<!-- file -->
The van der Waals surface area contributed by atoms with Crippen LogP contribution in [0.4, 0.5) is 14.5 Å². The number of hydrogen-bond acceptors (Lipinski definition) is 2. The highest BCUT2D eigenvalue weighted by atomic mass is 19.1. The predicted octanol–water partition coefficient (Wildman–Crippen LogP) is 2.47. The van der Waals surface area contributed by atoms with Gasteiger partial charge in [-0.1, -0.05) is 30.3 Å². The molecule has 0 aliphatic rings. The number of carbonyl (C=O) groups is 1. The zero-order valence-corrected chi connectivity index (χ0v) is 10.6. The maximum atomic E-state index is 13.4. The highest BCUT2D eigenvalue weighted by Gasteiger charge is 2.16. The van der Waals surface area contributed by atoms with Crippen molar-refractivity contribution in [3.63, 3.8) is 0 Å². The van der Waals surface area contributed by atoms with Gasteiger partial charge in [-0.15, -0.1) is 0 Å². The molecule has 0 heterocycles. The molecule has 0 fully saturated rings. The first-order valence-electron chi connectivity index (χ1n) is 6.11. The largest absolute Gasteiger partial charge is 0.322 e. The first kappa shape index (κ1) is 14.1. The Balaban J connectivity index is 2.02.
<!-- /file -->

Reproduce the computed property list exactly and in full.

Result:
The van der Waals surface area contributed by atoms with Crippen LogP contribution in [0.4, 0.5) is 14.5 Å². The number of hydrogen-bond acceptors (Lipinski definition) is 2. The highest BCUT2D eigenvalue weighted by atomic mass is 19.1. The predicted octanol–water partition coefficient (Wildman–Crippen LogP) is 2.47. The van der Waals surface area contributed by atoms with Gasteiger partial charge in [-0.1, -0.05) is 30.3 Å². The molecule has 0 aliphatic rings. The number of carbonyl (C=O) groups is 1. The zero-order valence-corrected chi connectivity index (χ0v) is 10.6. The maximum atomic E-state index is 13.4. The highest BCUT2D eigenvalue weighted by Gasteiger charge is 2.16. The van der Waals surface area contributed by atoms with Crippen molar-refractivity contribution in [3.63, 3.8) is 0 Å². The van der Waals surface area contributed by atoms with Gasteiger partial charge in [-0.15, -0.1) is 0 Å². The molecule has 0 heterocycles. The molecule has 0 fully saturated rings. The first-order valence-electron chi connectivity index (χ1n) is 6.11. The largest absolute Gasteiger partial charge is 0.322 e. The first kappa shape index (κ1) is 14.1. The Balaban J connectivity index is 2.02.